The job of school superintendent is a combination of wealth and power balanced with stress and vulnerability.
Among the most well-compensated public employees, with annual salary and benefits packages routinely topping $150,000, they are often compared to corporate CEOs; they deal with a board, hundreds of employees, thousands of "stakeholders," labor issues and budgets in the tens of millions of dollars. All the while, they must wonder whether one tax increase or school board election will cost them their job and/or reputation.
As a result, the phrase "longtime school superintendent" is becoming an oxymoron.
From the beginning of last year to the end of this year, 10 suburban school districts in Erie County will have had a change at the top. There are seven districts without a permanent superintendent, including three of the largest -- Frontier, Kenmore-Town of Tonawanda and Lancaster.
Clarence Superintendent Thomas Coseo, whose 16 years in the job make him the current dean of suburban superintendents, knows why.
"It can be an exhausting job," he said. "There are an awful lot of expectations from a pretty diverse constituency -- taxpayer groups, parent groups, various booster clubs and organizations within a community. There's an awful lot of pressure."
The glut of job openings here mirrors a trend in the state, where about 230 superintendents have left the job in the last three years. Some move on to larger districts in the same region; some head downstate where the cost of living is higher and so are the salaries; and some simply walk away with a pension that guarantees financial security for life.
James Brotz added his name to the list of soon-to-be-former superintendents last week, when he announced he would leave his West Seneca job at the end of this year. Brotz had been in the education business for 35 years but has been in the superintendent's office for less than five. He will be 56 when he retires.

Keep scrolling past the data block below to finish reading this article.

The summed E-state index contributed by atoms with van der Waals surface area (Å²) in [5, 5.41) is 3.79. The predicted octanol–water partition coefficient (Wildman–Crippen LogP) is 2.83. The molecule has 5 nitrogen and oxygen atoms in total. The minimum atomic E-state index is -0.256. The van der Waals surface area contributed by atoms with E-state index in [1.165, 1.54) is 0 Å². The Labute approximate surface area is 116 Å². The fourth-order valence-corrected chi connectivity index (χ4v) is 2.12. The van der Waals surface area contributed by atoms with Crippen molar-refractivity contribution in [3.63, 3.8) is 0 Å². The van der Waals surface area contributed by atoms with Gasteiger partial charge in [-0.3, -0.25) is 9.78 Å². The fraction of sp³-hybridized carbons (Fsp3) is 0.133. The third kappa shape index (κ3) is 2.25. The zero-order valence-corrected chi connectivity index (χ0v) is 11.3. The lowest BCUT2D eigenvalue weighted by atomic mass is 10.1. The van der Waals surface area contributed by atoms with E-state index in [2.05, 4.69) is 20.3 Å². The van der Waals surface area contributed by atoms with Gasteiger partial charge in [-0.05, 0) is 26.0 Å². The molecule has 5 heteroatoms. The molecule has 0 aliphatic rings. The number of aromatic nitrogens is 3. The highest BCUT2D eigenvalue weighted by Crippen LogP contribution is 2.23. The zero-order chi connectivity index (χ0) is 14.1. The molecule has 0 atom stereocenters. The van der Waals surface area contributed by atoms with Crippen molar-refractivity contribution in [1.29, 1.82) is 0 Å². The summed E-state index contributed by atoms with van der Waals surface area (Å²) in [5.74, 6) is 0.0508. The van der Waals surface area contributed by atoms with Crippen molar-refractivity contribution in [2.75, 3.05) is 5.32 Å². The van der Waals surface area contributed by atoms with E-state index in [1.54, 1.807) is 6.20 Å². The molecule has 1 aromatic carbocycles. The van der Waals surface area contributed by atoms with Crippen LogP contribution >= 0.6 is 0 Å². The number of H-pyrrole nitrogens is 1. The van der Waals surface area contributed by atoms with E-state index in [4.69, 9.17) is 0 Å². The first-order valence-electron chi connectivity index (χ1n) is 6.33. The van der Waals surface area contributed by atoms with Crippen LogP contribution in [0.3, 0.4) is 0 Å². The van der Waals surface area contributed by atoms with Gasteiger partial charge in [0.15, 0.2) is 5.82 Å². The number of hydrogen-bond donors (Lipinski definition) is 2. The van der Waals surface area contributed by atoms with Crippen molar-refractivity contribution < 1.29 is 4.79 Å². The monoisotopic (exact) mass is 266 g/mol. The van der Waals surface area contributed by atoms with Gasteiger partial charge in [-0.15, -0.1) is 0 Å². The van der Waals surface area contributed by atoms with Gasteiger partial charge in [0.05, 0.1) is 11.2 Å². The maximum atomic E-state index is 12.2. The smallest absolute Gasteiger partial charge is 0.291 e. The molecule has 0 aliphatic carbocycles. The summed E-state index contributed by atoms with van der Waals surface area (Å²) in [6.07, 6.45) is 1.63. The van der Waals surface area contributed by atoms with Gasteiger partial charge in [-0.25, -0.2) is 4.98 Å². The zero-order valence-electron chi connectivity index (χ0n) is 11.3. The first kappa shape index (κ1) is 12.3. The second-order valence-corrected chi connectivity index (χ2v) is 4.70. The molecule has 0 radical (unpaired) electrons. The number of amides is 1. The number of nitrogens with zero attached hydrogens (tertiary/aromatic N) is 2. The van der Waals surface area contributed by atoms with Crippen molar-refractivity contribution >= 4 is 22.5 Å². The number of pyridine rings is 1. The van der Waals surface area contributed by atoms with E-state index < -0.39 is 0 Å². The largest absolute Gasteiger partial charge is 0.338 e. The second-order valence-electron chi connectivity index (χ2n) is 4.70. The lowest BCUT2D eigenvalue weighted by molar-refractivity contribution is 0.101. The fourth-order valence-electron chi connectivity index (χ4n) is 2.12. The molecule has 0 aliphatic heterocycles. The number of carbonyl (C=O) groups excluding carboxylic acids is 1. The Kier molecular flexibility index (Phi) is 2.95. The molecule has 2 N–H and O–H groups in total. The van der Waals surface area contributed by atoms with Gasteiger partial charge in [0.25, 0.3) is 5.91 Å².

Brotz represents the norm; the New York State Council of School Superintendents says that the average tenure of a superintendent is about five years and that most of them retire in their mid-50s.
Many don't stay retired for long. The need for superintendents is high, and the candidate pool is shallow. That's why some former superintendents get in the interim-superintendent business. David Kurzawa retired from Pioneer five years ago but has since held the interim title in Silver Creek, Southwestern and -- for the last five months -- Frontier.
Charles Stoddart has received "several" offers from area districts since leaving his Orchard Park post in 2004. But after leading that district for more than 20 years -- a span not likely to be matched again -- he took a position as an assistant professor at Fredonia State College, where he oversees the college's education administration program. So instead of running a district, he teaches others how to.
One of the issues he hears from his students who will be future administrators is the belief that the job of a superintendent has been transformed as a result of the emphasis on standardized tests in schools. Indeed, some school districts now tie superintendent performance bonuses to student achievement.
"It does seem to [have become] more of a test monitor than an educational leader, in my mind," Stoddart said.
When Brotz announced his retirement, he said people had always told him he would know when it was time.
The time for him -- like for many of his colleagues -- is now, which means it's time for West Seneca School Board members to look for his successor.
It won't be easy, but at least they'll have plenty of company.